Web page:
UK Boy Scouts consider atheist members

Wayne Bulpitt, UK Chief Commissioner for the Boy Scouts, has posted a video asking its members for input on accepting atheist members. In particular, this would require an alternate, secular, Scout Promise to replace the UK Scout Promise currently in use:

On my honour, I promise that I will do my best,
To do my duty to God and to the Queen,
To help other people,
And to keep the Scout Law.

View video from Bulpitt here

Friendly Atheist Hemant Mehta also weighed in with an article and noted Scouting founder Lord Baden-Powell considered atheists to be “enemies of the worst sort,” but that was a long time ago.

Let’s hope that the UK can open their hearts and minds to atheist, humanist, and other nontheistic youth. Maybe the UK example can help reform the Boy Scouts here in the US.

In the US, the Boy Scouts are known for overt religiosity and discrimination against those that do not hold to a fundamentalist Christian world-view. In July, the US Boy Scouts reaffirmed their discrimination against gay youth. The exclusion of atheists is still taken as a given. While the Boy Scouts are a private organization, Eagle Scouts enjoy automatic promotion upon enlistment in the military. The Boy Scouts also enjoy federal funding and support in a variety of military regulations. These funding and privileges provide US government support of discrimination.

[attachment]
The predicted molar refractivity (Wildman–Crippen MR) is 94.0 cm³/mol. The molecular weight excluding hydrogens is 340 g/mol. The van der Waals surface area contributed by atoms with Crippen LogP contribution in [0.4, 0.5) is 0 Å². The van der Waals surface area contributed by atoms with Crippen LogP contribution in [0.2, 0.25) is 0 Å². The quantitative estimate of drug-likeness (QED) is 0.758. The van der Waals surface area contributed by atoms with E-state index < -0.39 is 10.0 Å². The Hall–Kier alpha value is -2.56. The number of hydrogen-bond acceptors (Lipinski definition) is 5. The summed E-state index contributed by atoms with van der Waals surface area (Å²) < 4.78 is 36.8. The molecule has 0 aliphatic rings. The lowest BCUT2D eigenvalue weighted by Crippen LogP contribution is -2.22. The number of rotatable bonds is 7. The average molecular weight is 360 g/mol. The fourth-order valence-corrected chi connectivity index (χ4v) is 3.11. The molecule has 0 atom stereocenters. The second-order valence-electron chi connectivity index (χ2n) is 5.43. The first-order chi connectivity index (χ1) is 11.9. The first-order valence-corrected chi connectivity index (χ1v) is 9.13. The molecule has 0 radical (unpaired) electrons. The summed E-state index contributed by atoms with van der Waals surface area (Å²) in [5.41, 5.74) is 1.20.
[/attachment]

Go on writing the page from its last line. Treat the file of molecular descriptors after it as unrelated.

Unlike the US Boy Scouts, the US Girl Scouts and many international organizations are accepting and supportive of religious diversity, gender identity, and sexual orientation. In the UK, scouting is representing by one organization, the Scout Association, and support boys and girls equally. In addition, the UK Scouts accepts gay and lesbian identified youth. Although World Scouting encourages a duty to God in scout oaths, several countries provide secular alternative such as the one used in Denmark:

On my honor I promise to do my best to be faithful to my country, be helpful to all and to keep the Scout Law

The Girl Scouts also provide a caveat that provides broad flexibility in the duty to God in their oath:

* The word “God” can be interpreted in a number of ways, depending on one’s spiritual beliefs. When reciting the Girl Scout Promise, it is okay to replace the word “God” with whatever word your spiritual beliefs dictate.

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